“We will not waver, we will not tire, we will not falter, and we will not fail. Peace and freedom will prevail.” -George Bush in 2001

MLB’s revocable waiver period represents a rather illogical extension of the non-waiver trading period.  Teams play a rather ridiculous game of cat-and-mouse using this period after the pseudo-trade deadline expires to dangle players, rid themselves of bloated contracts, or just tease opposing teams with a glimpse at what could be.  The travesty of this lies in the way teams play this demeaning game and in doing so also game the system.

Consider first a scenario in which a team has already concluded that contending for a playoff spot falls into the realm of “pipe dream”.  The team has a few high-profile players signed to deals that run for another 3-4 years.  If they make overtures to trade said players, they risk offending the players as well as the fan base.  If they try to quietly make it know that players “A” and “B” could be had for the right price, someone will inevitably let that information slip to some media person who will tweet the information before concluding the conversation with the “high-placed, reliable source within the organization”.  Get the drift?

Then contemplate a second scenario in which the same team waits until past the trade deadline to make a few calls (or send texts/emails/candygram).  Both players “A” and “B” get quietly placed on revocable waivers.  When someone finally realizes that both players have hit the waiver wire, the GM or a patsy acting on behalf of the GM can always say the move was a strategic one to smoke out potential buyers and better assess weaknesses other teams have.  Also, the team owns some oceanfront property in Arizona and a bridge that it deems fit for sale.

Of course, the waiver process involves teams making claims (or not) which get prioritized from the bottom of one league to the top and repeated from bottom to top in the other league, if no team makes a claim.  This highly sophisticated form of calling “dibs” on a waived player amounts to a lot of sound and smoke that typically signifies absolutely nothing.  Some teams simply use the opportunity to cast off roster fodder in hopes someone else will pick up the tab.  Other teams scour the waiver wire for a guy like Randy Wolf who can handle giving the team a good 6-8 losses by the end of the season.  Then you have what the Dodgers and Red Sox pulled off recently.  Almost a quarter of a billion in payroll changed from one set of books to another.  No issue with that here, but it merits mentioning that under a slightly different system of rules, that deal may have been put together sooner.

That’s not to say that the Dodgers “deserve” to have the services of one Adrian Gonzalez for an extra month, but for another team in another time a similar deal could make a huge difference.  Why not consider either pushing the non-waiver trade deadline back, or changing some of the trading rules to make the waiver period much longer and easier to navigate?  Make this whole process a bit more exciting by making a few not-so-subtle changes, too.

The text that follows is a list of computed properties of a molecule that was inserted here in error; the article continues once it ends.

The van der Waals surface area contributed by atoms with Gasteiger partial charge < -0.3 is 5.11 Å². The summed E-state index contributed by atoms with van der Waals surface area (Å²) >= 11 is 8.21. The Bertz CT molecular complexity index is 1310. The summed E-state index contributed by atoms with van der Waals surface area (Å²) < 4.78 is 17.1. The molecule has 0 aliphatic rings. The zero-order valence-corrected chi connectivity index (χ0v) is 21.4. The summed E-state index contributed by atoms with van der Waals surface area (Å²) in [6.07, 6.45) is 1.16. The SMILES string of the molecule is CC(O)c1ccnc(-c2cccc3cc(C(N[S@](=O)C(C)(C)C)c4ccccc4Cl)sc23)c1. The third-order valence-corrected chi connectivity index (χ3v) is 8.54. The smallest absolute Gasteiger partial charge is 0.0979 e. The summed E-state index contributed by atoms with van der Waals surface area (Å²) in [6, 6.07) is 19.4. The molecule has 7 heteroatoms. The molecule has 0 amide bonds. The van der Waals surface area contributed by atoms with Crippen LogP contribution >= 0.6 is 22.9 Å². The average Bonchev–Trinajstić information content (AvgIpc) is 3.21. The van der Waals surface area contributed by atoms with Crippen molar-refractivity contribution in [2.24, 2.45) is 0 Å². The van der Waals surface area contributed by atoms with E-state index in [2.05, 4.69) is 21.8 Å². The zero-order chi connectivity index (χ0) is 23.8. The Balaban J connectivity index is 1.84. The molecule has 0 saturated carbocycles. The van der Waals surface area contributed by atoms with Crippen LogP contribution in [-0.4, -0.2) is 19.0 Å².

• All players without no-trade or limited no-trade protection clauses get to create 3 tiers of trade preferences.  Each tier consists of 10 teams.  If the player gets traded to a team in the 1st preferred tier, he gets a pat on the back and plane ticket out of town.  If the player gets traded to a team in the 2nd preferred tier, he gets a bonus equal to 10% of his base salary for the season.  If the player goes to a team in the 3rd preferred tier, he gets a bonus of 20% his base pay and a coupon to 20% off his next meal at Olive Garden.
  • Either the trade deadline gets moved to the end of August, or the entire period from opening day to August 31st becomes a really long, revocable trade period.  Move the trade deadline back, and teams can push off the “fight or flight” decision about playoff legitimacy until the races really take shape.  Go with the waiver plan, and teams have more flexibility to be active without inviting public relations nightmares to surface.

Why all the trouble?  Legit question.  The current system worked fine for a while, and few would complain about keeping it a while longer.  However, the addition of 1 more wild card spot in each league completely changes things.  Maybe the first wild card spot projects in mid-July to go to a team that hits 91-92 wins.  Under that condition, a lot of teams hovering close to a .525-50 winning percentage have to seriously consider whether to buy, sell, or hold.  Let us then say that the 2nd wild card spot projects to go for around 88 wins.  That brings a lot of potential contenders back into the conversation.  Unfortunately, mid-July and early October are separated by an awful lot of games on the schedule.

What if a team decides on August 1st that it can really make a run with just a little added help?  The current system makes it very difficult for that team to finagle a #3 starting pitcher or a middle infielder who can hit .270.  Seems like a real shame to me.  Give the waiver/trade system more flexibility, and maybe the redistribution of talent will increase the number of games that “count” later in the season as more teams than ever before consider themselves contenders.  What is there to lose?  Sure, the gap between the “haves” and “have nots” could widen at first, and the 2012 Dodgers might be the case study for that happening.  However, the 2015 Dodgers might produce the case study for how talent redistribution via the exchange of bloated contract obligation tranches brings down a franchise for years.

Let the big money players make the same moves big money players have always made, but give the small market teams more chances to dump contracts onto them.  It could help effectively level the playing field without altering the luxury tax system or the revenue sharing process.  Think about it.